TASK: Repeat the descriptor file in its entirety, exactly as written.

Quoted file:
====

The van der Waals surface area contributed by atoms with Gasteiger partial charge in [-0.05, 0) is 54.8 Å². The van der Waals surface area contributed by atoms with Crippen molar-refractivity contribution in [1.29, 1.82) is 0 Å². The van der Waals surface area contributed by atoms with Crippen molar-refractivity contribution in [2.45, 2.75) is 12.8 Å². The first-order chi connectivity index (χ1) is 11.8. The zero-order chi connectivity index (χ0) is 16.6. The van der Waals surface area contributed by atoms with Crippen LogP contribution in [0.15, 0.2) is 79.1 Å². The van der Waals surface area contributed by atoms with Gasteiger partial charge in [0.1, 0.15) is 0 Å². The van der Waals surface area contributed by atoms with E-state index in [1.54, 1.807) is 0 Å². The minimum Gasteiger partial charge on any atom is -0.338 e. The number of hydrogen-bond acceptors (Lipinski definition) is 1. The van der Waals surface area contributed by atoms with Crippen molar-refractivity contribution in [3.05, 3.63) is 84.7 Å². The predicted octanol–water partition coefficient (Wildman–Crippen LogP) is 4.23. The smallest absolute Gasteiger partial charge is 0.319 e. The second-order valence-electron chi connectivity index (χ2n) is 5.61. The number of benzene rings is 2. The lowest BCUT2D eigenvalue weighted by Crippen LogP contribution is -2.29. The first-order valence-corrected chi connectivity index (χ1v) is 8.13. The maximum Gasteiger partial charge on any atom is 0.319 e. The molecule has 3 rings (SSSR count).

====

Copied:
The van der Waals surface area contributed by atoms with Gasteiger partial charge in [-0.05, 0) is 54.8 Å². The van der Waals surface area contributed by atoms with Crippen molar-refractivity contribution in [1.29, 1.82) is 0 Å². The van der Waals surface area contributed by atoms with Crippen molar-refractivity contribution in [2.45, 2.75) is 12.8 Å². The first-order chi connectivity index (χ1) is 11.8. The zero-order chi connectivity index (χ0) is 16.6. The van der Waals surface area contributed by atoms with Crippen LogP contribution in [0.15, 0.2) is 79.1 Å². The van der Waals surface area contributed by atoms with Gasteiger partial charge in [0.1, 0.15) is 0 Å². The van der Waals surface area contributed by atoms with E-state index in [1.54, 1.807) is 0 Å². The minimum Gasteiger partial charge on any atom is -0.338 e. The number of hydrogen-bond acceptors (Lipinski definition) is 1. The van der Waals surface area contributed by atoms with Crippen molar-refractivity contribution in [3.05, 3.63) is 84.7 Å². The predicted octanol–water partition coefficient (Wildman–Crippen LogP) is 4.23. The smallest absolute Gasteiger partial charge is 0.319 e. The second-order valence-electron chi connectivity index (χ2n) is 5.61. The number of benzene rings is 2. The lowest BCUT2D eigenvalue weighted by Crippen LogP contribution is -2.29. The first-order valence-corrected chi connectivity index (χ1v) is 8.13. The maximum Gasteiger partial charge on any atom is 0.319 e. The molecule has 3 rings (SSSR count).